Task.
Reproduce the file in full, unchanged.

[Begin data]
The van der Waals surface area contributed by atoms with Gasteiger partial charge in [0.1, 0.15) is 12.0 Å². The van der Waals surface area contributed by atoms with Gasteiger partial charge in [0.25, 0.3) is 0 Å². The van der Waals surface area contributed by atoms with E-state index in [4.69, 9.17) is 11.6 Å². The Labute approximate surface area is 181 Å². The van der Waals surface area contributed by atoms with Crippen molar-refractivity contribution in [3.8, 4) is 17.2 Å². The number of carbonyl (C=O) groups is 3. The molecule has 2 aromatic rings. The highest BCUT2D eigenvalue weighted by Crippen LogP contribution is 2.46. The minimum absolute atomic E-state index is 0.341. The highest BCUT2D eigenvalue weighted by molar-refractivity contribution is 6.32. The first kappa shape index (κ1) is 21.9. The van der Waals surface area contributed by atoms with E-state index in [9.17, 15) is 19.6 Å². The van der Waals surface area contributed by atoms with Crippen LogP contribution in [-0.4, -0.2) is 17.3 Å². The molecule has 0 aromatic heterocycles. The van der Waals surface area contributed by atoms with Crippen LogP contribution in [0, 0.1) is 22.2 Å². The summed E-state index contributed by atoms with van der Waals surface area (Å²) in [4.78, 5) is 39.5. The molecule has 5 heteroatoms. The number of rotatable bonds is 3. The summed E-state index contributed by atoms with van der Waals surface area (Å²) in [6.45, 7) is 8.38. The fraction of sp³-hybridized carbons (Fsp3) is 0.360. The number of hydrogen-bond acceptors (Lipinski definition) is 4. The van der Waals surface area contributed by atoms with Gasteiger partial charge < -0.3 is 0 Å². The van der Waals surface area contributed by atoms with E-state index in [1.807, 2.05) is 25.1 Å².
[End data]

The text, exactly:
The van der Waals surface area contributed by atoms with Gasteiger partial charge in [0.1, 0.15) is 12.0 Å². The van der Waals surface area contributed by atoms with Gasteiger partial charge in [0.25, 0.3) is 0 Å². The van der Waals surface area contributed by atoms with E-state index in [4.69, 9.17) is 11.6 Å². The Labute approximate surface area is 181 Å². The van der Waals surface area contributed by atoms with Crippen molar-refractivity contribution in [3.8, 4) is 17.2 Å². The number of carbonyl (C=O) groups is 3. The molecule has 2 aromatic rings. The highest BCUT2D eigenvalue weighted by Crippen LogP contribution is 2.46. The minimum absolute atomic E-state index is 0.341. The highest BCUT2D eigenvalue weighted by molar-refractivity contribution is 6.32. The first kappa shape index (κ1) is 21.9. The van der Waals surface area contributed by atoms with E-state index in [9.17, 15) is 19.6 Å². The van der Waals surface area contributed by atoms with Crippen LogP contribution in [-0.4, -0.2) is 17.3 Å². The molecule has 0 aromatic heterocycles. The van der Waals surface area contributed by atoms with Crippen LogP contribution in [0, 0.1) is 22.2 Å². The summed E-state index contributed by atoms with van der Waals surface area (Å²) in [4.78, 5) is 39.5. The molecule has 5 heteroatoms. The number of rotatable bonds is 3. The summed E-state index contributed by atoms with van der Waals surface area (Å²) in [6.45, 7) is 8.38. The fraction of sp³-hybridized carbons (Fsp3) is 0.360. The number of hydrogen-bond acceptors (Lipinski definition) is 4. The van der Waals surface area contributed by atoms with Gasteiger partial charge < -0.3 is 0 Å². The van der Waals surface area contributed by atoms with E-state index in [1.807, 2.05) is 25.1 Å².